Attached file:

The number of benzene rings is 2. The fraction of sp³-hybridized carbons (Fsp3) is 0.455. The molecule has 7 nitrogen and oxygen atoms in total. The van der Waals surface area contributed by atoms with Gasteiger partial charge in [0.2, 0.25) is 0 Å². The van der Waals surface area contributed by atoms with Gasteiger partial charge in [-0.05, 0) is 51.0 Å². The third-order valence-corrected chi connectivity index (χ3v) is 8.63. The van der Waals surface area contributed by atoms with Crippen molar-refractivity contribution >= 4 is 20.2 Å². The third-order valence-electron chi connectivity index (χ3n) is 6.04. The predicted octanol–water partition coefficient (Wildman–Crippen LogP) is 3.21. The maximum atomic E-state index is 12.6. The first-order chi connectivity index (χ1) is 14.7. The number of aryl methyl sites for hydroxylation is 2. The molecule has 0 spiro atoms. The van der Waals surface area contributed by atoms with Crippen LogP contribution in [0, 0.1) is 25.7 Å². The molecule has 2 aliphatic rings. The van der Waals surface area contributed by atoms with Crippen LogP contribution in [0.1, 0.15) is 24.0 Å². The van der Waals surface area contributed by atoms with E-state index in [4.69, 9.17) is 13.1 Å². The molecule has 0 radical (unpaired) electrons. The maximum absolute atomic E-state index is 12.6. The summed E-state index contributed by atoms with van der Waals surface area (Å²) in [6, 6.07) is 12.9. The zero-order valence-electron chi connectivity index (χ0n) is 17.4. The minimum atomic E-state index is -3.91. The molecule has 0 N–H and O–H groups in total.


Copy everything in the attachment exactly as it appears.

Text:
The number of benzene rings is 2. The fraction of sp³-hybridized carbons (Fsp3) is 0.455. The molecule has 7 nitrogen and oxygen atoms in total. The van der Waals surface area contributed by atoms with Gasteiger partial charge in [0.2, 0.25) is 0 Å². The van der Waals surface area contributed by atoms with Gasteiger partial charge in [-0.05, 0) is 51.0 Å². The third-order valence-corrected chi connectivity index (χ3v) is 8.63. The van der Waals surface area contributed by atoms with Crippen molar-refractivity contribution >= 4 is 20.2 Å². The third-order valence-electron chi connectivity index (χ3n) is 6.04. The predicted octanol–water partition coefficient (Wildman–Crippen LogP) is 3.21. The maximum atomic E-state index is 12.6. The first-order chi connectivity index (χ1) is 14.7. The number of aryl methyl sites for hydroxylation is 2. The molecule has 0 spiro atoms. The van der Waals surface area contributed by atoms with Crippen LogP contribution in [0, 0.1) is 25.7 Å². The molecule has 2 aliphatic rings. The van der Waals surface area contributed by atoms with Crippen LogP contribution in [0.1, 0.15) is 24.0 Å². The van der Waals surface area contributed by atoms with E-state index in [4.69, 9.17) is 13.1 Å². The molecule has 0 radical (unpaired) electrons. The maximum absolute atomic E-state index is 12.6. The summed E-state index contributed by atoms with van der Waals surface area (Å²) in [6, 6.07) is 12.9. The zero-order valence-electron chi connectivity index (χ0n) is 17.4. The minimum atomic E-state index is -3.91. The molecule has 0 N–H and O–H groups in total.